I was skeptical. I didn’t trust Phil Eherenman with his mop of curly blonde hair and his assertions that eating vegan would taste good.
You know, as in no milk, cheese, meat or fish. Then he handed me a bean quesadilla. I bit. It was cheesey, tangy, self-sufficient. How was it possible? Eherenman told me the cheese flavor was from nutritional yeast, the yellow-Velveeta color from roasted red bell peppers, there was a deep rich flavor from the liquid smoke.
“This is powerful stuff,” Eherenman said as he showed me how to make a dip he calls cheesy-beany spread.
Eherenman says he went vegan about seven years ago to improve his health. His knees had been hurting. He thought he’d developed arthritis after years of backpacking through Alaska. He says he had terrible cholesterol and high blood pressure. He was constipated and had hemorrhoids. And the snoring, it was awful.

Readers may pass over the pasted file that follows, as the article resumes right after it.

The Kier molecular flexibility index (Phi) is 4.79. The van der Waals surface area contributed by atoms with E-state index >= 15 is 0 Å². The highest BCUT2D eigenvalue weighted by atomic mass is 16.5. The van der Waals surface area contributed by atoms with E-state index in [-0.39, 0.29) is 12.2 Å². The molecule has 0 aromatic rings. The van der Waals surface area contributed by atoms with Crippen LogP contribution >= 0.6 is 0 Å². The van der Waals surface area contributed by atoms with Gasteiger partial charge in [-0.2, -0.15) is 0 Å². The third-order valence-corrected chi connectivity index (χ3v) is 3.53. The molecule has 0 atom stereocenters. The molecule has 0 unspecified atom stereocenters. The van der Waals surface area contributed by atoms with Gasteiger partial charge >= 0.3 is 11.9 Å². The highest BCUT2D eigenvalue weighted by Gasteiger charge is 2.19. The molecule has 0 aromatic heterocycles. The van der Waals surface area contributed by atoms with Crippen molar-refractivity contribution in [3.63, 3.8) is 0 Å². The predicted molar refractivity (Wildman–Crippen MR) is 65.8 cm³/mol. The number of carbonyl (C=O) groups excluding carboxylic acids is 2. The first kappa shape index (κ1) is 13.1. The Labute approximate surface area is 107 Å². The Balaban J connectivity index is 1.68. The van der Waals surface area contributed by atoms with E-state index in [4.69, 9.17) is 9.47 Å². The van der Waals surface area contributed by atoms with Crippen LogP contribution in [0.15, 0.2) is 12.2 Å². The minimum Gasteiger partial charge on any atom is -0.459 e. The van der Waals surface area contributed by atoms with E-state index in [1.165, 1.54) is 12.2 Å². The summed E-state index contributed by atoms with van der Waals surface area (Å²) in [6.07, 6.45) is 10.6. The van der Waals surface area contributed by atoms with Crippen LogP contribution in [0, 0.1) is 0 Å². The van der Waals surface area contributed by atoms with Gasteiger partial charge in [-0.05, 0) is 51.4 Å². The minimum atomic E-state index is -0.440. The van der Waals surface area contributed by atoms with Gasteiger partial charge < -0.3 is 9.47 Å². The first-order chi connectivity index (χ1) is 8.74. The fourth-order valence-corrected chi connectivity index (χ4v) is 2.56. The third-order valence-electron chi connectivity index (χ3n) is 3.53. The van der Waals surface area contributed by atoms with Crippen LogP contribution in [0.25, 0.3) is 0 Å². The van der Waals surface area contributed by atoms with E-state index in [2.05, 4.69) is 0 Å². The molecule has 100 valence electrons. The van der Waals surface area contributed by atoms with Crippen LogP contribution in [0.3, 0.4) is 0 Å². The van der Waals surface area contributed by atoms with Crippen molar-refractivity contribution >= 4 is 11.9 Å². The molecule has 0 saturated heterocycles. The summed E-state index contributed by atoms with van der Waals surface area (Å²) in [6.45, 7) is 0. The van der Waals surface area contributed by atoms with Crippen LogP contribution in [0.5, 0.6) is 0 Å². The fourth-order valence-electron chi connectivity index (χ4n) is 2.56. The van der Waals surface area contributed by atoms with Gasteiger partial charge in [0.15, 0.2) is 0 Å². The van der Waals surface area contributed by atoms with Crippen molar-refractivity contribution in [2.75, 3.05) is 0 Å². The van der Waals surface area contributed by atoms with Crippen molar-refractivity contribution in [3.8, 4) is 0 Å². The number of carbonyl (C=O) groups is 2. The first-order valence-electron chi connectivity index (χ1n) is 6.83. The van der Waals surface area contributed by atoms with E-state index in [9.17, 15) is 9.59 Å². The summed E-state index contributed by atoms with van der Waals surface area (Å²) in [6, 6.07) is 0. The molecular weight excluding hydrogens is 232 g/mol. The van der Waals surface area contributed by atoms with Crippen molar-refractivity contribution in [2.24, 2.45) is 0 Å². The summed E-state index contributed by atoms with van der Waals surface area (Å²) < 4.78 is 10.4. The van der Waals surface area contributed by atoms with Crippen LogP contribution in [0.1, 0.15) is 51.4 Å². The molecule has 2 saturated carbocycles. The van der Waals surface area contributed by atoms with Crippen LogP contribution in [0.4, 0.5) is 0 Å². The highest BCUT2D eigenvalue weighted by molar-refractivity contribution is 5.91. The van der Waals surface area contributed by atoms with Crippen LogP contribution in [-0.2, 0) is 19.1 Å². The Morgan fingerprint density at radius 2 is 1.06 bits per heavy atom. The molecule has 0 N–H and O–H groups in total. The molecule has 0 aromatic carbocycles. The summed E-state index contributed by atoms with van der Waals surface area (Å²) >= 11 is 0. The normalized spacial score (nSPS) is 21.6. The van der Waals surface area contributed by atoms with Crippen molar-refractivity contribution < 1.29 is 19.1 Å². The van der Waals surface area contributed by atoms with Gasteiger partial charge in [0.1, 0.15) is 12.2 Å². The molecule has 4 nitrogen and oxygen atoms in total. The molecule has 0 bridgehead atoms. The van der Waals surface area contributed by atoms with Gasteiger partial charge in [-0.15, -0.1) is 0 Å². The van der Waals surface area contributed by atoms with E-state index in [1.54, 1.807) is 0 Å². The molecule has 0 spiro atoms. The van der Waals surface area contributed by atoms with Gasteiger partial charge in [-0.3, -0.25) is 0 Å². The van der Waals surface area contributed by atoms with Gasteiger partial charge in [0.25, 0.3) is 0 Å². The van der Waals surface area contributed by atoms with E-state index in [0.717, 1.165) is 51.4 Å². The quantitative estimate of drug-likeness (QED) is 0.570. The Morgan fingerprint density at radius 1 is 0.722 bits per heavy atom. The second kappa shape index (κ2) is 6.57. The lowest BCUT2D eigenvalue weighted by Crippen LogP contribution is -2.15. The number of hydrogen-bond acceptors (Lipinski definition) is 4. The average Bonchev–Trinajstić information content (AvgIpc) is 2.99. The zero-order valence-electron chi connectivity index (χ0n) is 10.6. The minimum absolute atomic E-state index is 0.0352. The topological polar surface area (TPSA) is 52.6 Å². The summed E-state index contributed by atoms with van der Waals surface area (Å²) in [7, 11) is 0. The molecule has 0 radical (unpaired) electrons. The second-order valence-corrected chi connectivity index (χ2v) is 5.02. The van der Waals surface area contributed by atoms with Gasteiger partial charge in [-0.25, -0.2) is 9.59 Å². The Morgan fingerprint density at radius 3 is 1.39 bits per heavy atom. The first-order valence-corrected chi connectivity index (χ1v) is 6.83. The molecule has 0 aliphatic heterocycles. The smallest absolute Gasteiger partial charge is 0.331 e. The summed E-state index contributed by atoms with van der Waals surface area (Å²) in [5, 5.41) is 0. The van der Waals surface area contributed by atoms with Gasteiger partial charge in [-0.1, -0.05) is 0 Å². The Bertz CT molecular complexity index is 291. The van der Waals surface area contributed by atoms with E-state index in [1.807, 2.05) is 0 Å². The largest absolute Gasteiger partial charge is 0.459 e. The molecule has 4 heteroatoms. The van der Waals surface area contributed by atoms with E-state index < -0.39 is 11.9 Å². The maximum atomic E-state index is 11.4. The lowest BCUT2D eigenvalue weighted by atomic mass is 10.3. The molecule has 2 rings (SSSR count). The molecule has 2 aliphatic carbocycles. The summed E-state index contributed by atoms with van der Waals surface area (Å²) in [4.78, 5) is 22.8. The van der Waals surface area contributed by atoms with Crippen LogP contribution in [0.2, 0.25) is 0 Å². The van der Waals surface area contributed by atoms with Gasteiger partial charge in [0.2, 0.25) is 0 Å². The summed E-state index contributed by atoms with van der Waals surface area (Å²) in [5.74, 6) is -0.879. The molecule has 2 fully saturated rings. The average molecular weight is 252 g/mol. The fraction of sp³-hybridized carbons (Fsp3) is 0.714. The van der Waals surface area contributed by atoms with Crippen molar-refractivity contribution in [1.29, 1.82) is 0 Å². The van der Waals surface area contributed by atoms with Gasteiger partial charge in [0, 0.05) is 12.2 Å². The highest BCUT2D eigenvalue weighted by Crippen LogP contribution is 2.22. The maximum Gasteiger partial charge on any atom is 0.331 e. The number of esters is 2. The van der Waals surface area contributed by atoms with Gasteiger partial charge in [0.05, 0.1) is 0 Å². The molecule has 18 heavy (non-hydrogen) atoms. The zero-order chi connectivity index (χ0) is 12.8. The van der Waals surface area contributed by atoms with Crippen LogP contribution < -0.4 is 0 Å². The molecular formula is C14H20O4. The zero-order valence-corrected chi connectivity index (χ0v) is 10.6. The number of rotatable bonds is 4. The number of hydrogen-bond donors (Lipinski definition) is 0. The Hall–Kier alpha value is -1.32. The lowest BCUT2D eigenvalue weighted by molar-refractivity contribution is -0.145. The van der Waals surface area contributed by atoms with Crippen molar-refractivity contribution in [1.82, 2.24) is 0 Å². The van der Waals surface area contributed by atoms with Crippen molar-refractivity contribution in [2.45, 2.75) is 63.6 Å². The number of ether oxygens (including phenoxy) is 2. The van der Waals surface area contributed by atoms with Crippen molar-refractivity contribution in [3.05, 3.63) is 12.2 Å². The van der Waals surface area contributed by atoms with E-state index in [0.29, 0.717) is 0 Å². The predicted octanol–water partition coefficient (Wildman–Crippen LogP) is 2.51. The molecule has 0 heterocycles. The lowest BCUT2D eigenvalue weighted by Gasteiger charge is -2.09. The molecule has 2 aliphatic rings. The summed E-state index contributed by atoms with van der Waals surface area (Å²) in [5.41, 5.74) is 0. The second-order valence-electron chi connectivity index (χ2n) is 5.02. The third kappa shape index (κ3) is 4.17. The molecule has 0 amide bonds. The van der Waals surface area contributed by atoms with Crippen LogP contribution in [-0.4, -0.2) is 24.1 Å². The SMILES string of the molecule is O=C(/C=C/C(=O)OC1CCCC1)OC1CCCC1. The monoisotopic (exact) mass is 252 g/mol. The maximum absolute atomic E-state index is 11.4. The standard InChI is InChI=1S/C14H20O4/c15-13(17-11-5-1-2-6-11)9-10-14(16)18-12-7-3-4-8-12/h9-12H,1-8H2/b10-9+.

“I couldn’t sleep at night,” Eherenman said.
So he became a vegan. Eherenman says all his health problems went away. He’s hiking again.
Now, to be honest, I’m not cut out to be a vegan. I love cheese way too much to give it up. I can’t imagine brunch without eggs Benedict and bacon or sausage. I start my day with hot chocolate for breakfast. But, I do understand wanting a healthier lifestyle and having more vegetables in your diet just seems like a good plan.
Eherenman, who teaches cooking classes, is amazingly passionate about being a vegan. He sold me on having more vegan dinners, although I probably won’t give up a meaty cheeseburger.
1 can white beans, drained
2 tbsp. nutritional yeast
1-2 tbsp. roasted red bell pepper
1/2 tsp. garlic powder
1/2 tsp. onion powder
1/2 tsp. dijon mustard
1/2 tsp. salt (only if not using canned beans)
1 1/2 tbsp. lemon juice (or more to taste)
a few drops of liquid smoke